When Ineptitude and Futility Seem to Become Indistinguishable

Nate Silver’s unfavorable projections seem to have spiked progressive interest in the November elections, in which control of the House and the Senate, as well as control of a number of state governments, will be at issue.

A fairly large number of House members and senators have decided not to seek re-election and to retire at the end of this term. For some, the decision simply represents their recognition of the inevitable end of their lengthy careers. For others, the very bitterly partisan atmosphere and the almost complete absence of any bipartisan compromise in the Congress have simply become too much to bear. Still others faced difficult primary challenges or general-election campaigns and decided that re-election either wasn’t worth the effort or wasn’t likely enough to warrant the effort.

Although it may seem that I have covered the whole gamut of possibilities in the previous paragraph, I am not sure that Robert E. Andrews (Democrat-New Jersey) fits into any of those categories.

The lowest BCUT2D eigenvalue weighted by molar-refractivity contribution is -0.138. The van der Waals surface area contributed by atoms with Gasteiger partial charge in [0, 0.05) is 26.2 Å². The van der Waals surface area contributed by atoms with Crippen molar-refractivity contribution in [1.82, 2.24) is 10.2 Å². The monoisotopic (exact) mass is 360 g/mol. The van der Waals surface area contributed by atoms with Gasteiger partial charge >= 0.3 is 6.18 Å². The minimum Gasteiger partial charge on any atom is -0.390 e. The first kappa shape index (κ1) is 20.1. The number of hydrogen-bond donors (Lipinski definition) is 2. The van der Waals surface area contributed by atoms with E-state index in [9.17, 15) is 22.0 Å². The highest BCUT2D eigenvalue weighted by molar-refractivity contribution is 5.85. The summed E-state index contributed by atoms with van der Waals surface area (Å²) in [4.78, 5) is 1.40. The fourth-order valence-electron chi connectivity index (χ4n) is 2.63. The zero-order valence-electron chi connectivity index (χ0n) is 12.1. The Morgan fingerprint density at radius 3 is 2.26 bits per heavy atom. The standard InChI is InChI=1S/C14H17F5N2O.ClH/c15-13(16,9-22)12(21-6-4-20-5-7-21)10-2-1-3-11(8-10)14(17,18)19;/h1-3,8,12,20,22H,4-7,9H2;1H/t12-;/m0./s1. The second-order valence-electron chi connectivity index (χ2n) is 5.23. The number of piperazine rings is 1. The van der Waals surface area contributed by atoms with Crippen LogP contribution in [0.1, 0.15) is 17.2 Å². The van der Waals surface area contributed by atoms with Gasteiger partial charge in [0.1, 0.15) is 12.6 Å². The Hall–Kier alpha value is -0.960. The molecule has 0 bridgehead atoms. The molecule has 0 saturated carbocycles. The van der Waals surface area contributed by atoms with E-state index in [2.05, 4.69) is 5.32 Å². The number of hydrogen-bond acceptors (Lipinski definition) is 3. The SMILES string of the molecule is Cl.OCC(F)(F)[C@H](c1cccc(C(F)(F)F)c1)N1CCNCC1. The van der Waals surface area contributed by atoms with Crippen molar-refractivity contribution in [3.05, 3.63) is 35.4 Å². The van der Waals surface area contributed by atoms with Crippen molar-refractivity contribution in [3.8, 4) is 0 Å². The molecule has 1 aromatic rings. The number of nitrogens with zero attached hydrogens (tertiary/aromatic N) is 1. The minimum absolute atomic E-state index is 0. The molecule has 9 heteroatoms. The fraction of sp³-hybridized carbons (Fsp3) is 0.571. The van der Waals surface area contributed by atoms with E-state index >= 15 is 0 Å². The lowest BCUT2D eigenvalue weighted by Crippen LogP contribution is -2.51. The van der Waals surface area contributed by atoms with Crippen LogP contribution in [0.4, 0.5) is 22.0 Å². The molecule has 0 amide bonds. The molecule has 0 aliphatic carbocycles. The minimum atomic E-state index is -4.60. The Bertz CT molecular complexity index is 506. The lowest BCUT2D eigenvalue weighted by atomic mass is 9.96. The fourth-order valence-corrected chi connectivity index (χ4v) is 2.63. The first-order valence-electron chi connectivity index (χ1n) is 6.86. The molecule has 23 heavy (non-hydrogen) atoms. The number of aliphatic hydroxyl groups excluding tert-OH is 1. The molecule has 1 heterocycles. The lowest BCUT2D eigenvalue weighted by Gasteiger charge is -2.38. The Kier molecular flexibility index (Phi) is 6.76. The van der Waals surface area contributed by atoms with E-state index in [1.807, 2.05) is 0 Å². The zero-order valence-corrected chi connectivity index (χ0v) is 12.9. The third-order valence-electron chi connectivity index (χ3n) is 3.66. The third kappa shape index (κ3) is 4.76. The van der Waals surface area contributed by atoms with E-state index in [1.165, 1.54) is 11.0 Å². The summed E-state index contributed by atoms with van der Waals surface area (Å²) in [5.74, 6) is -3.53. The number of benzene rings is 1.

Over 23 years in Congress, Andrews has introduced 646 bills, and not a single one of those bills has been passed.

This record of either ineptitude or futility, or both, came to light when he announced his retirement in early February. I am not sure whether or not this record is unique in the annals of the Congress, or whether or not he has since introduced some bill that was certain to pass simply so that he would not retire from Congress with this sort of dubious distinction.

If I were Andrews, I would not, however, attach my name to anything short of some sort of landmark legislation: that is, I would not sponsor some bill renaming a post office or a federal highway or declaring some date a special commemorative day for this year.

If he had ever been intent on avoiding a career 0-for, he should have sponsored such a trivial piece of legislation a long time ago. In fact, it’s kind of astonishing that he never did that.

Perhaps he has been and remains a man of principle.

Or perhaps even those kinds of trivial bills that he sponsored somehow didn’t pass.



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